At #2, they were going to take a quarterback. One could argue they grabbed for ceiling, because, even with all his horrific performance, of the five QBs selected, he still seems to rank #2 in arm talent. If that’s what the Jets prioritized, they didn’t actually whiff, but they made a potentially even more telling mistake, which is they don’t actually know what to look for in a QB prospect.

Last edited 8 months ago by Matt Galemmo
Jim G
8 months ago

While you raise some valid questions, I believe we have to be fair to the coaching staff. The entire 2023 season plan they had put together since March went out the window on the 4th play of the season. The coaching staff had to redesign their entire season plan on the fly. Think about it: the entire plan for the season, letting Zach Wilson sit and observe for the 2023 season was obsolete four plays into the season. Shell-shocked? I’m not surprised.

What you are proposing is a foundational shift in thinking. It’s a lot to ask of a coaching staff. They need time to figure it out. As you point out, the “guys” Aaron Rodgers felt comfortable throwing to may not be the “guys” Zach Wilson feels comfortable throwing to.

Please also keep in mind that the coaches get to see the players in practice. We don’t. The coaching staff really has no choice but to experiment with player combinations to see what will work and what won’t.

mlesko73
mlesko73
8 months ago
Reply to  Jim G

I think everyone understands that the entire “Plan A’ went down the tubes after four snaps. The problem is this is not baseball, it’s a short 17-game season. The coaching staff does not get the luxury of being shell-shocked for a week.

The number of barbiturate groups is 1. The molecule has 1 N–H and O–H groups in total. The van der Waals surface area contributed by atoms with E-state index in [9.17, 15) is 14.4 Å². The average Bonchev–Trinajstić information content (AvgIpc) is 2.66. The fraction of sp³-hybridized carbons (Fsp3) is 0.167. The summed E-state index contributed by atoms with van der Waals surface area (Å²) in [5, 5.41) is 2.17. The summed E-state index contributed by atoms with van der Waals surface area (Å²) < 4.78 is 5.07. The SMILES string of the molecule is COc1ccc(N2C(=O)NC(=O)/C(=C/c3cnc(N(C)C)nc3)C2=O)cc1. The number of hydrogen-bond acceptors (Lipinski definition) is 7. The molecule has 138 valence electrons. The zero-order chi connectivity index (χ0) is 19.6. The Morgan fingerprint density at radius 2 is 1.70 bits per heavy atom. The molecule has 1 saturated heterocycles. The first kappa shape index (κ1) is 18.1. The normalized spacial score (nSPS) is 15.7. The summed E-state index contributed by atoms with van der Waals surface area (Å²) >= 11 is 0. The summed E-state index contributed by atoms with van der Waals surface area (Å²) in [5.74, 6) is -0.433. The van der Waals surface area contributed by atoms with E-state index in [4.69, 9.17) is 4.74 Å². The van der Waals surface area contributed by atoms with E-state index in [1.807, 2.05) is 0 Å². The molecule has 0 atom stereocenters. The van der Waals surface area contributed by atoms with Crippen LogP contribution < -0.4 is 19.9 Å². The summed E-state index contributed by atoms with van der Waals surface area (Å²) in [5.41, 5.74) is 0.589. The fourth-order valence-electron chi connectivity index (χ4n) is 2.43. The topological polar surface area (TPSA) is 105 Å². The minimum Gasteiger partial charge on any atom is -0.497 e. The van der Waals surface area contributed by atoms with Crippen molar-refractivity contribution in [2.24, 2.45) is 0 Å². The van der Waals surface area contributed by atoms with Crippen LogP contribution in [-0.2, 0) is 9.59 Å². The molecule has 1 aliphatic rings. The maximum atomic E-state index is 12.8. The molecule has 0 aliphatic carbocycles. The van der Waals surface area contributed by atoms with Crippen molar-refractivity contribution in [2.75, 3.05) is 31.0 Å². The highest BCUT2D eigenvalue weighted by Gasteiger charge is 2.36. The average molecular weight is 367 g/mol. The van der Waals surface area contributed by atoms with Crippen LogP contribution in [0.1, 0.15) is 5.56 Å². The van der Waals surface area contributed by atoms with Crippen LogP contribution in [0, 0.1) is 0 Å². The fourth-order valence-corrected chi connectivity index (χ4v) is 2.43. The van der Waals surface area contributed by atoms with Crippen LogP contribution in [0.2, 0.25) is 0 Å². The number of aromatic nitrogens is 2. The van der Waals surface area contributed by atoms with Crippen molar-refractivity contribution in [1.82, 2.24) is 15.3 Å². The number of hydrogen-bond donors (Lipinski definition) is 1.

When you watch other teams play you see innovation, adjustment, and playing to player’s strengths. We seem to be stuck in an endless loop of predictable plays to predictable players.
It may well be that Zach is the reason for playing such unimaginative football, but I don’t see us trying anything new.
With a hyper-aggressive front like Dallas what works to mitigate that agressiveness is misdirection (traps, counters), screens, wheel routes from the backs, jet sweeps, wr screens etc.
Use our speed in the form of Gipson and Hardman.
Playing Uzomah over Ruckert defies all logic. Playing a still compromised Lawson over WMcD is also foolish.
There have been articles here before about the fallacy of diminished returns; sticking w a player bc we’re paying them a great deal or bc they were a high draft pick. This is a fool’s game and we seem to be stuck in it.
Listen, Rivka and others can attest, I’m usually an optimist (to a fault), I’m a long time fan (season tix at Shea) but I think we are not making great choices, for the present or the future.

Jonathan Richter
8 months ago
Reply to  Jim G

I don’t get this whole “guys he’s comfortable throwing to” concept. There is only one player every QB should feel comfortable throwing to – the guy who’s open.